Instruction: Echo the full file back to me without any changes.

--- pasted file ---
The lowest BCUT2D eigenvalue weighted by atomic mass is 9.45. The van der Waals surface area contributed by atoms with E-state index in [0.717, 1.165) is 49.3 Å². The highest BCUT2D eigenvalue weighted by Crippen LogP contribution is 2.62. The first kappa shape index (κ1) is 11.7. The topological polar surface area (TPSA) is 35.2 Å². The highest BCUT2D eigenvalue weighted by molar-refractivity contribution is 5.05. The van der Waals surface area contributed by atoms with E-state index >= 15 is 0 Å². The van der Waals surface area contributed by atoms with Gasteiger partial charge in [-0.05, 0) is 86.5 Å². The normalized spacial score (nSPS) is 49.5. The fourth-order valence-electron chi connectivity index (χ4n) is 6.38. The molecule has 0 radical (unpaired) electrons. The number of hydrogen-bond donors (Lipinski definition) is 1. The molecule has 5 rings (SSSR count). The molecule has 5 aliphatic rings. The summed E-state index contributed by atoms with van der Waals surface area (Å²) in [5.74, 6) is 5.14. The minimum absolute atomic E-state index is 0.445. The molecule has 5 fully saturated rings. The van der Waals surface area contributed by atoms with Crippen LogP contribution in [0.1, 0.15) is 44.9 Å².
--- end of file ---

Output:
The lowest BCUT2D eigenvalue weighted by atomic mass is 9.45. The van der Waals surface area contributed by atoms with E-state index in [0.717, 1.165) is 49.3 Å². The highest BCUT2D eigenvalue weighted by Crippen LogP contribution is 2.62. The first kappa shape index (κ1) is 11.7. The topological polar surface area (TPSA) is 35.2 Å². The highest BCUT2D eigenvalue weighted by molar-refractivity contribution is 5.05. The van der Waals surface area contributed by atoms with E-state index >= 15 is 0 Å². The van der Waals surface area contributed by atoms with Gasteiger partial charge in [-0.05, 0) is 86.5 Å². The normalized spacial score (nSPS) is 49.5. The fourth-order valence-electron chi connectivity index (χ4n) is 6.38. The molecule has 0 radical (unpaired) electrons. The number of hydrogen-bond donors (Lipinski definition) is 1. The molecule has 5 rings (SSSR count). The molecule has 5 aliphatic rings. The summed E-state index contributed by atoms with van der Waals surface area (Å²) in [5.74, 6) is 5.14. The minimum absolute atomic E-state index is 0.445. The molecule has 5 fully saturated rings. The van der Waals surface area contributed by atoms with Crippen LogP contribution in [0.1, 0.15) is 44.9 Å².